Alongside @aguy2watch, @nuewatchguy, and @apexluxuryuk, @f1ptb is the guy I bombarded with questions about usability, legibility, day-to-day wearing comfort, and overall experience with the 103. Connecting with these collectors, and taking wrist shots while wearing the same base reference – these are some of the highlights of my watch collecting journey thus far!
Episode 2: Thanks to Ondřej Berkus’s invitation to pick me up from Brno to drive to Prague together, I decided to tag along for Salon of Exceptional Watches in late October 2023. What happened those two days was terrific proof that I had made the right decision with the 103. So many people came up to me and asked what was on my wrist… after I handed it to them, they strapped the 103 on their wrist with a look of wonderment, then handed it back to me, grinning ear to ear. It was a joy to experience that same rush again when I first saw the watch – this is indie watchmaking at its very core, and I don’t think it will ever get old!
Here’s to many more!
Q&A with Martin Frei
As a way to get to know the watch better and learn about its inspiration and history, I reached out to URWERK through their Owner’s Lodge. The edited Q&A is below for your reading pleasure!
Special thanks go to Yacine Sar, Head of Communications at URWERK and to Martin Frei, who took the time to go through my exhaustive list of questions.
Suhrud: What were the inspirations for the original design of the UR-103?
Martin Frei: We initially created our two first watches UR-101 and UR-102. That was before the Millennium, in the old century …
Crossing into the Year 2000 marked a significant milestone for us: it was the big leap. To commemorate this transition, we dedicated the UR-101 to the Millennium, and the Millennium Falcon was one of the inspirations for its design. This was when the distinctive, asymmetrical URWERK layout came to life.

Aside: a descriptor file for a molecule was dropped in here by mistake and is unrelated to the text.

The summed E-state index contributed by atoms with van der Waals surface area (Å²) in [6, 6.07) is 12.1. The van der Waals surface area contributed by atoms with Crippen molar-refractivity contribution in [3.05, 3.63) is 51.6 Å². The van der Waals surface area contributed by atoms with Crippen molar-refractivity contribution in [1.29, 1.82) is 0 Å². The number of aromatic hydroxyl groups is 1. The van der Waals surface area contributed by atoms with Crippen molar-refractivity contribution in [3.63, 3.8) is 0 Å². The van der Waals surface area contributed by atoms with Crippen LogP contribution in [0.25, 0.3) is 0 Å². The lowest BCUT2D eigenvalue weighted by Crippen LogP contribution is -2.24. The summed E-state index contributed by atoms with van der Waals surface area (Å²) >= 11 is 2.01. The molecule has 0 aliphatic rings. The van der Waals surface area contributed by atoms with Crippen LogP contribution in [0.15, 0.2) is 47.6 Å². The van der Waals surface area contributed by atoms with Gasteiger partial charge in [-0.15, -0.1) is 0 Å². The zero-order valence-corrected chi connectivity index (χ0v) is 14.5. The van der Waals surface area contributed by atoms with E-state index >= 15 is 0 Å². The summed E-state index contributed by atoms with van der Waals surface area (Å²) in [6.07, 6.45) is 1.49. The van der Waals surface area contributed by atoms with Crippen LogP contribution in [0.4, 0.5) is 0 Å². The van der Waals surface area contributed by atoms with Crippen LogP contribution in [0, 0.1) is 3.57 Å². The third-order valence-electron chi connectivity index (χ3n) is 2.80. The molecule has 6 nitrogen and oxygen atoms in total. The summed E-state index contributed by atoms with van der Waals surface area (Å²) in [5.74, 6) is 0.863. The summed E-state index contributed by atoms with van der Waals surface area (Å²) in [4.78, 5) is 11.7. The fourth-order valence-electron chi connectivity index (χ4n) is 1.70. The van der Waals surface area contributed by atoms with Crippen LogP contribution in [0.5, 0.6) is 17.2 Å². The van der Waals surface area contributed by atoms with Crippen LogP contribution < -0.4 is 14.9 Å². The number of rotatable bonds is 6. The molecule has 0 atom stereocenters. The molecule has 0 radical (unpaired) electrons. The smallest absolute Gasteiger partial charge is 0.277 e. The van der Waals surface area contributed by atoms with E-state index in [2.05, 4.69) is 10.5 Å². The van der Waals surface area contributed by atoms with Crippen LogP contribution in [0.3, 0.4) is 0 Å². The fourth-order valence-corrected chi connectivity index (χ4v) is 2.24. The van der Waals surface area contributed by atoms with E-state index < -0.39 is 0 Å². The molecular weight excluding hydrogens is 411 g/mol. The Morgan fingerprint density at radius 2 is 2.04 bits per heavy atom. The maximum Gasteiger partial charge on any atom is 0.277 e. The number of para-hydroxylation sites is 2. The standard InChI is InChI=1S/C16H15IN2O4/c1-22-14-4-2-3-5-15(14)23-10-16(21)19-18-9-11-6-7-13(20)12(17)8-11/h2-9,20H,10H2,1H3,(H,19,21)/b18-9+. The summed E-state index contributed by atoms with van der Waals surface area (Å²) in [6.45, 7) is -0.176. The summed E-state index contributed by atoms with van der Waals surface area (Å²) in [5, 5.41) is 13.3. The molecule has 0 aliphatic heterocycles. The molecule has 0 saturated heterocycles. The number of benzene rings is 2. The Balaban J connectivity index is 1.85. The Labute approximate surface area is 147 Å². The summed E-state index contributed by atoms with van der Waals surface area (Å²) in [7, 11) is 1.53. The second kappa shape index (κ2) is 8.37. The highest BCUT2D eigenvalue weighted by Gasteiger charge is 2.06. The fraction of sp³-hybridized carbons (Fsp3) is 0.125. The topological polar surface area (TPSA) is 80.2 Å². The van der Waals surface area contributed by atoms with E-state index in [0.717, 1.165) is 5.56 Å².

The UR-103 brought a fresh perspective, influenced by the insights of Felix Baumgartner’s father – a distinguished clock specialist – we turned the watch into a driver’s one. This led to a significant shift in design, with the time indication relocated to the opposite side of the case, facing the wearer. The big crown found its new place on the upper side where it was therefore well protected and not bothering the wrist. The UR-DNA was born.
The case, now more complex, had to be made by CNC machining – a departure from our initial handmade cases – and that also allowed us to machine-engrave the case with streamlined grooves.
Were there other designs for the UR-103 that were close seconds?
No, the UR103 was a clear-cut piece, a creation that merged the circular principle with the square one.
How long did it take to machine a UR-103 case in steel? In white gold/red gold? In platinum?
It really depended on whether the watch was engraved and the type of material it was created from. At that time, a fairly simple round watch case in steel or gold involved: eight hours to program the machine; four hours to regulate/adjust the tools; 30 minutes to actually make the case; using up to five standard tools (drills, etc.); two case position changes (front and back); and 200 cases made before needing to replace tools.
To make a gold case 103.03 took approximately: three full weeks to program the machine, one full week to regulate/adjust the tools; seven hours to actually make the case; 15 standard tools and four special tools; six case position changes; and 50 cases made before needing to replace tools.
To make a platinum case 103.05, the figures were even “worse”: four and a half weeks to program the machine, three full weeks to regulate/adjust the tools; over two days to actually make the case; 15 standard tools and eight special tools; six case position changes; and five cases made before needing to replace tools.
Do you have any schematics / technical drawings from the movement development or overall development phase that you would be willing to share and have published on MONOCHROME Watches?
We have these plans with URWERK Geneva, and I certainly can share an early sketch of the watch…
What were the production volumes of the various UR-103 references?
I do not have precise figures. I know that already back then, the UR-103 was a pretty well-selling watch. However, the production was very limited and exclusive. Modern CNC machining allowed us to make case with more precision and complexity, but it is not magic.
What were the biggest challenges in making the UR-103?